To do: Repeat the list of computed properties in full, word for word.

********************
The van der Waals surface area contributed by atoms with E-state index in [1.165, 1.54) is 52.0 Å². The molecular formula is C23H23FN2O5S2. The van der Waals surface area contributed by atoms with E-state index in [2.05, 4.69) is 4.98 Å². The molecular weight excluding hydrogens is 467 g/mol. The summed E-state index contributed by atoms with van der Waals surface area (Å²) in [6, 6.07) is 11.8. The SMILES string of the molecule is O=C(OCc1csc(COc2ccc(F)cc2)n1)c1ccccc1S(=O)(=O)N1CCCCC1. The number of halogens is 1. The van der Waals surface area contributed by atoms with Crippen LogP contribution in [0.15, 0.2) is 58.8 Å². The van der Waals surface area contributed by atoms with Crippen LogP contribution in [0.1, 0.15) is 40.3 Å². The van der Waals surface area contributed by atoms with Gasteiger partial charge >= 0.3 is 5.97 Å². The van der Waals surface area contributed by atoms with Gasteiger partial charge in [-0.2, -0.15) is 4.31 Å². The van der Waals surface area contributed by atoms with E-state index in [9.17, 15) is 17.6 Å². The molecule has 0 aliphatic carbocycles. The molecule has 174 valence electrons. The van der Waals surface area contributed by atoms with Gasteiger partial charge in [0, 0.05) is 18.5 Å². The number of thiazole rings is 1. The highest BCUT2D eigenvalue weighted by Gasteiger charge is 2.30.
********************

The van der Waals surface area contributed by atoms with E-state index in [1.165, 1.54) is 52.0 Å². The molecular formula is C23H23FN2O5S2. The van der Waals surface area contributed by atoms with E-state index in [2.05, 4.69) is 4.98 Å². The molecular weight excluding hydrogens is 467 g/mol. The summed E-state index contributed by atoms with van der Waals surface area (Å²) in [6, 6.07) is 11.8. The SMILES string of the molecule is O=C(OCc1csc(COc2ccc(F)cc2)n1)c1ccccc1S(=O)(=O)N1CCCCC1. The number of halogens is 1. The van der Waals surface area contributed by atoms with Crippen LogP contribution in [0.15, 0.2) is 58.8 Å². The van der Waals surface area contributed by atoms with Crippen LogP contribution in [0.1, 0.15) is 40.3 Å². The van der Waals surface area contributed by atoms with Gasteiger partial charge >= 0.3 is 5.97 Å². The van der Waals surface area contributed by atoms with Gasteiger partial charge in [-0.2, -0.15) is 4.31 Å². The van der Waals surface area contributed by atoms with E-state index in [9.17, 15) is 17.6 Å². The molecule has 0 aliphatic carbocycles. The molecule has 174 valence electrons. The van der Waals surface area contributed by atoms with Gasteiger partial charge in [0, 0.05) is 18.5 Å². The number of thiazole rings is 1. The highest BCUT2D eigenvalue weighted by Gasteiger charge is 2.30.